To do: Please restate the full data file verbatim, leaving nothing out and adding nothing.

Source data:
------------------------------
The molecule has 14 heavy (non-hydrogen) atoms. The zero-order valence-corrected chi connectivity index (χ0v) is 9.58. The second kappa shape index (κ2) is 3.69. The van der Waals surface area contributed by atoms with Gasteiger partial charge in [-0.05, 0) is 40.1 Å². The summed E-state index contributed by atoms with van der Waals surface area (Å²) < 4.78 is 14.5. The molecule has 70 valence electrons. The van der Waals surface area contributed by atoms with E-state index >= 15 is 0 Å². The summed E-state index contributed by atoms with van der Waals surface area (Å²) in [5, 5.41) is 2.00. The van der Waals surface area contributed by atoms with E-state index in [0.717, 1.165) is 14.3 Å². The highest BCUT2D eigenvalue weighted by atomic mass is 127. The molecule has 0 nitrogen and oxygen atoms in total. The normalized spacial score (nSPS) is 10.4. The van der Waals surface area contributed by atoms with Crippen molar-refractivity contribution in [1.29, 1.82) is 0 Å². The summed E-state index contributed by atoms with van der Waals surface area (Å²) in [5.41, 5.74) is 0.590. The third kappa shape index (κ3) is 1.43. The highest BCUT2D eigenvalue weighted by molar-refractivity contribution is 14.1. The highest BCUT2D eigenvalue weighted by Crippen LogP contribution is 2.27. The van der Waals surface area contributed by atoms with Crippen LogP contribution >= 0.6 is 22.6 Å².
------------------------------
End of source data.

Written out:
The molecule has 14 heavy (non-hydrogen) atoms. The zero-order valence-corrected chi connectivity index (χ0v) is 9.58. The second kappa shape index (κ2) is 3.69. The van der Waals surface area contributed by atoms with Gasteiger partial charge in [-0.05, 0) is 40.1 Å². The summed E-state index contributed by atoms with van der Waals surface area (Å²) < 4.78 is 14.5. The molecule has 70 valence electrons. The van der Waals surface area contributed by atoms with E-state index >= 15 is 0 Å². The summed E-state index contributed by atoms with van der Waals surface area (Å²) in [5, 5.41) is 2.00. The van der Waals surface area contributed by atoms with E-state index in [0.717, 1.165) is 14.3 Å². The highest BCUT2D eigenvalue weighted by atomic mass is 127. The molecule has 0 nitrogen and oxygen atoms in total. The normalized spacial score (nSPS) is 10.4. The van der Waals surface area contributed by atoms with Crippen molar-refractivity contribution in [1.29, 1.82) is 0 Å². The summed E-state index contributed by atoms with van der Waals surface area (Å²) in [5.41, 5.74) is 0.590. The third kappa shape index (κ3) is 1.43. The highest BCUT2D eigenvalue weighted by molar-refractivity contribution is 14.1. The highest BCUT2D eigenvalue weighted by Crippen LogP contribution is 2.27. The van der Waals surface area contributed by atoms with Crippen LogP contribution >= 0.6 is 22.6 Å².